• Flying over inclined surfaces that will deflect sound waves away from the aircraft.
  • Flying over small and fine objects (e.g. tree branches and power lines). Flying in an area where the lighting changes frequently or drastically.
  • Flying over extremely dark (lux < 10) or bright (lux > 100,000) surfaces.
  • Flying over surfaces that can absorb sound waves (e.g. thick carpet).
  • Flying over surfaces without clear patterns or texture. Flying over surfaces with identical repeating patterns or textures (e.g. tiling).

Flying over snow ticks several of those boxes and if the VPS is getting patchy data, the drone won't stay still as it attempts to lock onto something.
But the VPS and snow is only one possible cause for what you described.
It would be necessary to see the recorded flight data to work out if it was the one that caused the issue in this incident.

If you want to find out ...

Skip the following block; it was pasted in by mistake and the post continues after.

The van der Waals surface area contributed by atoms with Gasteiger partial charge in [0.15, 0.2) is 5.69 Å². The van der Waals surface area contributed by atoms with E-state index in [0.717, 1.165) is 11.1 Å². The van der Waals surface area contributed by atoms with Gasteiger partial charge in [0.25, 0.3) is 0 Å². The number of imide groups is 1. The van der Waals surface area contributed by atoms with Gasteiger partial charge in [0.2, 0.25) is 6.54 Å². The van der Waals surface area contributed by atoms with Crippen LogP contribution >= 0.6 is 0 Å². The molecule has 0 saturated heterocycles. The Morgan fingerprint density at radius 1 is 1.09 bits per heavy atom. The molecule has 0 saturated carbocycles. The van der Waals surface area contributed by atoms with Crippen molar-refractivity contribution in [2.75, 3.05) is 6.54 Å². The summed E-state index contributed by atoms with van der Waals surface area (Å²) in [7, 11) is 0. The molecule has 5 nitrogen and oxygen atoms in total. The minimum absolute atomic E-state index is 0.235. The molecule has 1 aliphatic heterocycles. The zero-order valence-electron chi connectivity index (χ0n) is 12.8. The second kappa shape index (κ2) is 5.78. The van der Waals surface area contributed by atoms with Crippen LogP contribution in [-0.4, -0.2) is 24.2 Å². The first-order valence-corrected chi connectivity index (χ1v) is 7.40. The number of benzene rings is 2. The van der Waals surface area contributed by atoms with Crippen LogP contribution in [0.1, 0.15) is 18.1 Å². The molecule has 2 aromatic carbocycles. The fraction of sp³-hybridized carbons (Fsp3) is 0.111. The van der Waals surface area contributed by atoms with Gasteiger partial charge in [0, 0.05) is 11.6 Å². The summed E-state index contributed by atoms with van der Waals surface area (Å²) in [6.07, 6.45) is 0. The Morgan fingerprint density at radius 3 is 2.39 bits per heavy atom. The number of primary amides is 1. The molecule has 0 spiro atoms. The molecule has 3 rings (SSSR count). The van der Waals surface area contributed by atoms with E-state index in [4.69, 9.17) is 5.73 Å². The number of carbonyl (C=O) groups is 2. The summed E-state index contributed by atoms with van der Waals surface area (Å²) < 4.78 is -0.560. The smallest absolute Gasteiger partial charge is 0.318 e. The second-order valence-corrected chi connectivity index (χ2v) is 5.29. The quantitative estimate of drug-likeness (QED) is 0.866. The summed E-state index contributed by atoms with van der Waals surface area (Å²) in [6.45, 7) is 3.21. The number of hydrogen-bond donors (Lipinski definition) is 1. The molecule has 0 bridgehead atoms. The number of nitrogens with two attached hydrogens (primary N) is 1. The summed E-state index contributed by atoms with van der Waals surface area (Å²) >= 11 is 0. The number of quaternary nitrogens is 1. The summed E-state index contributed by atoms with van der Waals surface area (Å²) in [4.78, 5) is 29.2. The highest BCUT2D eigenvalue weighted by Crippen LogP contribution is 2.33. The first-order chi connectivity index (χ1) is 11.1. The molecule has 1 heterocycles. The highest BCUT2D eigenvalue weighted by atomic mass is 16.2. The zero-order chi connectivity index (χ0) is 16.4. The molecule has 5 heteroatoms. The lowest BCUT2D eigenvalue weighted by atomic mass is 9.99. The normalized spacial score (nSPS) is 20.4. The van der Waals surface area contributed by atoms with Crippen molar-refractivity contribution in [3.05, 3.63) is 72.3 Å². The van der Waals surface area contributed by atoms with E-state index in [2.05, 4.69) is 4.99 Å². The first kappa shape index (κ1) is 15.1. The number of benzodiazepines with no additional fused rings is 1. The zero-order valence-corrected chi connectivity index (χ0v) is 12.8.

Go to DJI Flight Log Viewer | Phantom Help
Follow the instructions there to upload your flight record from your phone or tablet.
That will give you a detailed report on the flight data.
Come back and post a link to the report it provides.

Or just post the .txt file.
I can definetly see how snow could cause a problem. I should have mentioned however, that the snow was not covering the ground completely. I am starting to suspect it is something other than the VPS. Anyhow... I'll post the flight logs. I can also get the .DAT files if those are helpful.
 

boblui

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drone it took off quite fast to the side and crashed into the side of the house.
Even when the GPS and vision sensors are not usable, there is always the IMU which, if functioning normally, should keep the craft from moving too much on it's own. I would suggest you to post the .DAT flight log file which contains raw sensor data. The .TXT file may not tell much in such circumstance.
 
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DroneFilmmaker

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Here is the Phantom Help link and .TXT file. DJI Flight Log Viewer - PhantomHelp.com

One thing I noticed looking at it is that it shows a 100% stick input in the direction it crashed (which I do not remember doing), but there are none of the crash errors and such that I would expect.
 

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Meta4

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Here is the Phantom Help link and .TXT file. DJI Flight Log Viewer - PhantomHelp.com